One of my friends mentioned wanting to play a succubus in a pathfinder game and wants to use the savage species succubus class for it though at a glance the succubus class in savage species seems underwhelming to say the least with low combat ability and low utility. (At least compared to a caster of the same level.) What I wish to ask is that is it underpowered or would it be something like tier 3?
I strongly recommend against allowing it
Been there, done that.
My experience with the Savage Species succubus
I have gamed with a Savage Species succubus in my party before. It did not go well.
The way it turned out was, if there was any kind of social encounter, the succubus just stepped forward and solved the problem. The rolls were irrelevant because of her massive bonuses to social issues, so there was no point in anyone else contributing, nor was there much point in the NPCs making any attempt not to cooperate unless they were going to be actively hostile. There was basically no playing; all social concerns were a foregone conclusion.
On the other hand, every combat basically required someone to cover the succubus and protect her, because she was massively vulnerable to every enemy we faced. She was not able to contribute anything at all. We were lucky to have a fairly strong summoner who could assign a sufficiently-scary minion to her to keep her from getting picked off, but it was not a great situation.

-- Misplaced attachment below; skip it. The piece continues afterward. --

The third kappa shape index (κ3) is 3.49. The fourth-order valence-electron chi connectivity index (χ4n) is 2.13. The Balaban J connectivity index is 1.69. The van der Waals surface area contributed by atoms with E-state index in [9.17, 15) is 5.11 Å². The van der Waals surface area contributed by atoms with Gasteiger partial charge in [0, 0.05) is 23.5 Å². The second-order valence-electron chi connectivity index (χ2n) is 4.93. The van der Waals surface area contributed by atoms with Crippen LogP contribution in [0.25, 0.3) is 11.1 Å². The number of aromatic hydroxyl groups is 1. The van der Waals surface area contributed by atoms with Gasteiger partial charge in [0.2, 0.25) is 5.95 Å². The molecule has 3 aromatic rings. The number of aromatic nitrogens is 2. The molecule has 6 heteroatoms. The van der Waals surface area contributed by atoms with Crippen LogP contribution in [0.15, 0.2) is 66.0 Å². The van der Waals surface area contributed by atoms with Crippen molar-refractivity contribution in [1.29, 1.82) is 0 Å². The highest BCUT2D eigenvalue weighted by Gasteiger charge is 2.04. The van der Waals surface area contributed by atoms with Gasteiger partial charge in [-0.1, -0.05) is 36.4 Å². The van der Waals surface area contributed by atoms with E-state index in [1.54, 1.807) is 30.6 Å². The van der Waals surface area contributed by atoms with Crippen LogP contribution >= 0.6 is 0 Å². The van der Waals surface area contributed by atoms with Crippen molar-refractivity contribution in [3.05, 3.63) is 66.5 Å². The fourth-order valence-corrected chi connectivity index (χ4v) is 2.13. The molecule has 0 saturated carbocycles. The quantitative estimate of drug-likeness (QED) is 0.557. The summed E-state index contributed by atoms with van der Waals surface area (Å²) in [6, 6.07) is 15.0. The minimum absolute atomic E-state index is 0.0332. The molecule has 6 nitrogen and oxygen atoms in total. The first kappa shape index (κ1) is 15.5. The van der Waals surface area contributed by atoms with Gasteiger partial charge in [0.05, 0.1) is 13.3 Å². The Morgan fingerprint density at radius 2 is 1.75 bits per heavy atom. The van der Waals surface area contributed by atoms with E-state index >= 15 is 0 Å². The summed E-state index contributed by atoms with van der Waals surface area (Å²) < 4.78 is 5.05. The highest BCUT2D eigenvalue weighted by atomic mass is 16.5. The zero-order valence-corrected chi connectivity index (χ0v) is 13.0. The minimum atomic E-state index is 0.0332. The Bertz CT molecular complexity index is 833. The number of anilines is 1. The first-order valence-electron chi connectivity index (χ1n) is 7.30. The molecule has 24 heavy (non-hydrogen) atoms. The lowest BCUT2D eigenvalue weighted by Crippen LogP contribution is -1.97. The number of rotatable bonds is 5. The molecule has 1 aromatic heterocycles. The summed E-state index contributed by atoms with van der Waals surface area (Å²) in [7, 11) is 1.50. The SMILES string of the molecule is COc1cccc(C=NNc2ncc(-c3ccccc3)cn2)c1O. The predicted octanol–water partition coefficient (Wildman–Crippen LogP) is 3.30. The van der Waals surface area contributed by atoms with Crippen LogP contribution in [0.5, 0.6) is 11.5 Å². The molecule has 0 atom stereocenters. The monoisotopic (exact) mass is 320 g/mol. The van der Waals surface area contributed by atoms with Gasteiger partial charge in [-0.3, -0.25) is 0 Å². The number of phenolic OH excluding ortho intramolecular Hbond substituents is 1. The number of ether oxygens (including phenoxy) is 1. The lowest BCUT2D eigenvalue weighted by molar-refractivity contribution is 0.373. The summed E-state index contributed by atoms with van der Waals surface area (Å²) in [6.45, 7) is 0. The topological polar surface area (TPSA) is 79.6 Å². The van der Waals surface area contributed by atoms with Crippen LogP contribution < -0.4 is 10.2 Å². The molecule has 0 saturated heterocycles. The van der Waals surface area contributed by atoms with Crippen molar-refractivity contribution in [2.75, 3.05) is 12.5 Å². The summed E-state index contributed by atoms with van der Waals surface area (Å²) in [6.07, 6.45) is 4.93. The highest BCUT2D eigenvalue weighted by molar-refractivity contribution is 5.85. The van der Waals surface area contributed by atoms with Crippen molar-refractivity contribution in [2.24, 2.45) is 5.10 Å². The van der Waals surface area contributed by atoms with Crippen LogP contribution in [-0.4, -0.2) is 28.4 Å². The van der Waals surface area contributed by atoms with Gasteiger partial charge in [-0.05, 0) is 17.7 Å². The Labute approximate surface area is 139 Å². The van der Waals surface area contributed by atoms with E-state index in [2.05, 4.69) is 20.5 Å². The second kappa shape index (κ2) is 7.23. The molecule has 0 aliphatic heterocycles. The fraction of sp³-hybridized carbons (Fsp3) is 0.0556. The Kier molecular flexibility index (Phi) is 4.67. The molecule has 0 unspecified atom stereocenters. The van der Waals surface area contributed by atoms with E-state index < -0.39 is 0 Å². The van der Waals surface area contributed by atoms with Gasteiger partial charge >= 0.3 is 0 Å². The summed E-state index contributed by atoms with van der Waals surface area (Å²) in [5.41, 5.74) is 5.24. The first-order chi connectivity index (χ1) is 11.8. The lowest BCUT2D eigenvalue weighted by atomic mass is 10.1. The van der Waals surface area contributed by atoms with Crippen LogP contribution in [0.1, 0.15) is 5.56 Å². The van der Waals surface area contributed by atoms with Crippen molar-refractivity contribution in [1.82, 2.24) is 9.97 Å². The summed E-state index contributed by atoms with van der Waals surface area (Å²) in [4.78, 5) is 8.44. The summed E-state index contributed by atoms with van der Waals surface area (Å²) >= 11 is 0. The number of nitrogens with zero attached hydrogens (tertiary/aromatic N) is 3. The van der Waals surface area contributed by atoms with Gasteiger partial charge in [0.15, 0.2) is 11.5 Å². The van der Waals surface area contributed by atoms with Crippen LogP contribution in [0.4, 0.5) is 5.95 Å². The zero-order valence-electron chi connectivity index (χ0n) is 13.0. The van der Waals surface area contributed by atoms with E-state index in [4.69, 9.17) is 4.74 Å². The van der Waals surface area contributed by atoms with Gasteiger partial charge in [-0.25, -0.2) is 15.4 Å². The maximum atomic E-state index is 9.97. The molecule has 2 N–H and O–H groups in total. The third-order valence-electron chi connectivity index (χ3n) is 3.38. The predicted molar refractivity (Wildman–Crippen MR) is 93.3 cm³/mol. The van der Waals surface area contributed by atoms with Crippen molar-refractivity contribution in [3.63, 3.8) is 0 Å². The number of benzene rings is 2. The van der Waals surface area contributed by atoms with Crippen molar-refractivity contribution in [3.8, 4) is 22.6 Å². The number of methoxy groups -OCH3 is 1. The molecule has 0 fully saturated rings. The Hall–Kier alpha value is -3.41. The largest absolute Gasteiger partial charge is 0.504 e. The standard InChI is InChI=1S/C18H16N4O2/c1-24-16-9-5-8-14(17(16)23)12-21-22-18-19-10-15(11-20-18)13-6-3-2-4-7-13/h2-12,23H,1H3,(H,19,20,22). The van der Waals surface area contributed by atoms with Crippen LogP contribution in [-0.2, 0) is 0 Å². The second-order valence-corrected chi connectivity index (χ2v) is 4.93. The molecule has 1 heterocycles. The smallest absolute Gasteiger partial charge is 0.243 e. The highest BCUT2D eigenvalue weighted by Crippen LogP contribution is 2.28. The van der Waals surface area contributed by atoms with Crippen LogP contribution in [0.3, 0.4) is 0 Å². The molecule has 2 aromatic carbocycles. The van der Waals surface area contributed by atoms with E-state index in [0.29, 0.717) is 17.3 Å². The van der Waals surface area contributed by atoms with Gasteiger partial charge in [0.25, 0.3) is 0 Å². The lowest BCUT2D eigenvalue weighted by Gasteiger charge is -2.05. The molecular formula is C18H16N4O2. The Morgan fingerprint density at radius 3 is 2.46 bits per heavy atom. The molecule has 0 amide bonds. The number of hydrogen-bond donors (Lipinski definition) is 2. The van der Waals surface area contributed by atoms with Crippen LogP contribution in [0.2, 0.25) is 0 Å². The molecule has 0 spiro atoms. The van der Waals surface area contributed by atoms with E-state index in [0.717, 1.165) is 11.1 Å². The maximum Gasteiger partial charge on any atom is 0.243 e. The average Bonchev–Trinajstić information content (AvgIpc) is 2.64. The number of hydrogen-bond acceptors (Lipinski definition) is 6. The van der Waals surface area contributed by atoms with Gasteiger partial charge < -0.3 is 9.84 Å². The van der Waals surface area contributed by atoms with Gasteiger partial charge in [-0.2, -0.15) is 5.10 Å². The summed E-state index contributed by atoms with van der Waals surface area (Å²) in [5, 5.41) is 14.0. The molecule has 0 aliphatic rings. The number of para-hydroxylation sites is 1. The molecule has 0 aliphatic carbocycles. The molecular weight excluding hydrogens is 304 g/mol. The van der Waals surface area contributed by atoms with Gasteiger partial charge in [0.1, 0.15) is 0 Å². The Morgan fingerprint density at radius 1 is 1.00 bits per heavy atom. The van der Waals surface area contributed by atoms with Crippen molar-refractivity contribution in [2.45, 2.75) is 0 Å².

Background on 3.5e “powerful races” and Savage Species
Since you’re coming from Pathfinder, if you are unfamiliar with how D&D 3.5e did things, originally you could not play a succubus at all unless you were starting at effective character level (ECL) 12th—and you didn’t get your first class level until ECL 13th. This was how Wizards of the Coast handled “powerful races” that got more than your standard race, as the succubus clearly does with its flight, spell-like and supernatural abilities, and damage reduction and energy resistance.
In the succubus’s case, 6 of that ECL 12th were racial hit dice (RHD), the 6d8 mentioned in the stat block, which at least provide things like hp, skills, base saving throws and attack bonus, and feats. These are not great compared to class levels—at all—but at least they’re something.
The other 6 come from the “LA +6” mentioned in the stat block, that is, “level adjustment.” Level adjustment meant that even though the succubus only had 6 HD, it counted as a 12th-level character. It just had the hp, skills, saves, and feats of a 6th-level one. This was meant to offset the special attacks and qualities, spell-like and supernatural abilities.